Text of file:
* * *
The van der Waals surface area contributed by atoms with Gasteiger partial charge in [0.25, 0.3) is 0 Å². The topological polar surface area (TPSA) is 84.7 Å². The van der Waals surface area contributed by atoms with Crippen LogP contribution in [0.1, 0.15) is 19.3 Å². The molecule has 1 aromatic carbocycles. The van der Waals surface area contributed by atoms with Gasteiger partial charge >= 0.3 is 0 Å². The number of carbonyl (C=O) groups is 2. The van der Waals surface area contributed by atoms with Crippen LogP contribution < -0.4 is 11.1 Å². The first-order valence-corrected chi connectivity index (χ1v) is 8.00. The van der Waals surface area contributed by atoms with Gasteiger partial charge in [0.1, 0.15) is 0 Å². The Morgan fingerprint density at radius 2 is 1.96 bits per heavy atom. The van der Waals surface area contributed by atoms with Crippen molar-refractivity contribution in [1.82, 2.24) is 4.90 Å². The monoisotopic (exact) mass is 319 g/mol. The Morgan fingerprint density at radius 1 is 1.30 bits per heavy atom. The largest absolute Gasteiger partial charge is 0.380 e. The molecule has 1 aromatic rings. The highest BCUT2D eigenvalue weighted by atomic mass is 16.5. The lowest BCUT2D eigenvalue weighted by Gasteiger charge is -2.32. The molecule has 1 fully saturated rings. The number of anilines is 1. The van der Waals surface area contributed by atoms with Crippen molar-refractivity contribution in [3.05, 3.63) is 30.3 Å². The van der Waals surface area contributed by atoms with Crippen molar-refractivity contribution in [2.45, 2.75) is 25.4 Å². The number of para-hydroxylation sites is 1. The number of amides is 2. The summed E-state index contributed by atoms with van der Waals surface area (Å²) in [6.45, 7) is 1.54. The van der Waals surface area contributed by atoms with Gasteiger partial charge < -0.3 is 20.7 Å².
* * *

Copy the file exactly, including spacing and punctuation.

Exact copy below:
The van der Waals surface area contributed by atoms with Gasteiger partial charge in [0.25, 0.3) is 0 Å². The topological polar surface area (TPSA) is 84.7 Å². The van der Waals surface area contributed by atoms with Crippen LogP contribution in [0.1, 0.15) is 19.3 Å². The molecule has 1 aromatic carbocycles. The van der Waals surface area contributed by atoms with Gasteiger partial charge >= 0.3 is 0 Å². The number of carbonyl (C=O) groups is 2. The van der Waals surface area contributed by atoms with Crippen LogP contribution < -0.4 is 11.1 Å². The first-order valence-corrected chi connectivity index (χ1v) is 8.00. The van der Waals surface area contributed by atoms with Gasteiger partial charge in [0.1, 0.15) is 0 Å². The Morgan fingerprint density at radius 2 is 1.96 bits per heavy atom. The van der Waals surface area contributed by atoms with Crippen molar-refractivity contribution in [1.82, 2.24) is 4.90 Å². The monoisotopic (exact) mass is 319 g/mol. The Morgan fingerprint density at radius 1 is 1.30 bits per heavy atom. The largest absolute Gasteiger partial charge is 0.380 e. The molecule has 1 aromatic rings. The highest BCUT2D eigenvalue weighted by atomic mass is 16.5. The lowest BCUT2D eigenvalue weighted by Gasteiger charge is -2.32. The molecule has 1 fully saturated rings. The number of anilines is 1. The van der Waals surface area contributed by atoms with Crippen molar-refractivity contribution in [3.05, 3.63) is 30.3 Å². The van der Waals surface area contributed by atoms with Crippen molar-refractivity contribution in [2.45, 2.75) is 25.4 Å². The number of para-hydroxylation sites is 1. The number of amides is 2. The summed E-state index contributed by atoms with van der Waals surface area (Å²) in [6.45, 7) is 1.54. The van der Waals surface area contributed by atoms with Gasteiger partial charge < -0.3 is 20.7 Å².